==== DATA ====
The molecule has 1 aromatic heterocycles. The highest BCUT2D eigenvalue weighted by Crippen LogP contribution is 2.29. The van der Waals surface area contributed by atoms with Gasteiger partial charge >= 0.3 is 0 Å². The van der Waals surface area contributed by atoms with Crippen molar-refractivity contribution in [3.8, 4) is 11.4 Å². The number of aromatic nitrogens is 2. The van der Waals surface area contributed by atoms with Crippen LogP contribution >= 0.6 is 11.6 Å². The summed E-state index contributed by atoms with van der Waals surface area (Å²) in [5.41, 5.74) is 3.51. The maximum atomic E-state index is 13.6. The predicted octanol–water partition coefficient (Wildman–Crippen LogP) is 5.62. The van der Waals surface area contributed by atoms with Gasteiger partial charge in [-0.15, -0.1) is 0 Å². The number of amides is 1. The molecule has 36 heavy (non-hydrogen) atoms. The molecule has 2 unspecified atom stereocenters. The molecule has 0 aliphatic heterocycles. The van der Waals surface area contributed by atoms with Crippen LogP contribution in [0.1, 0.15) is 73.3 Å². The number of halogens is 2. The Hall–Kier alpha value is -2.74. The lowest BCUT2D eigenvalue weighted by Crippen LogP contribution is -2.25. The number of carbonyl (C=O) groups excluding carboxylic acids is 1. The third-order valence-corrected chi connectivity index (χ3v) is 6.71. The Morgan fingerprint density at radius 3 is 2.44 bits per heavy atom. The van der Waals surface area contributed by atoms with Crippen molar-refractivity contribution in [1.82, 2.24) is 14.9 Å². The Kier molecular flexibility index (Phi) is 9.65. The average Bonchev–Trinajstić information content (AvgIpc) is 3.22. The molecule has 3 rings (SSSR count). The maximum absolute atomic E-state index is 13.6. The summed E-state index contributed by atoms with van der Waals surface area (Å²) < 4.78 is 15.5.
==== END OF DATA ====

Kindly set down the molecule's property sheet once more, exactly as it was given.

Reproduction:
The molecule has 1 aromatic heterocycles. The highest BCUT2D eigenvalue weighted by Crippen LogP contribution is 2.29. The van der Waals surface area contributed by atoms with Gasteiger partial charge >= 0.3 is 0 Å². The van der Waals surface area contributed by atoms with Crippen molar-refractivity contribution in [3.8, 4) is 11.4 Å². The number of aromatic nitrogens is 2. The van der Waals surface area contributed by atoms with Crippen LogP contribution >= 0.6 is 11.6 Å². The summed E-state index contributed by atoms with van der Waals surface area (Å²) in [5.41, 5.74) is 3.51. The maximum atomic E-state index is 13.6. The predicted octanol–water partition coefficient (Wildman–Crippen LogP) is 5.62. The van der Waals surface area contributed by atoms with Gasteiger partial charge in [-0.15, -0.1) is 0 Å². The number of amides is 1. The molecule has 36 heavy (non-hydrogen) atoms. The molecule has 2 unspecified atom stereocenters. The molecule has 0 aliphatic heterocycles. The van der Waals surface area contributed by atoms with Crippen LogP contribution in [0.1, 0.15) is 73.3 Å². The number of halogens is 2. The Hall–Kier alpha value is -2.74. The lowest BCUT2D eigenvalue weighted by Crippen LogP contribution is -2.25. The number of carbonyl (C=O) groups excluding carboxylic acids is 1. The third-order valence-corrected chi connectivity index (χ3v) is 6.71. The Morgan fingerprint density at radius 3 is 2.44 bits per heavy atom. The van der Waals surface area contributed by atoms with Crippen molar-refractivity contribution in [1.82, 2.24) is 14.9 Å². The Kier molecular flexibility index (Phi) is 9.65. The average Bonchev–Trinajstić information content (AvgIpc) is 3.22. The molecule has 3 rings (SSSR count). The maximum absolute atomic E-state index is 13.6. The summed E-state index contributed by atoms with van der Waals surface area (Å²) < 4.78 is 15.5.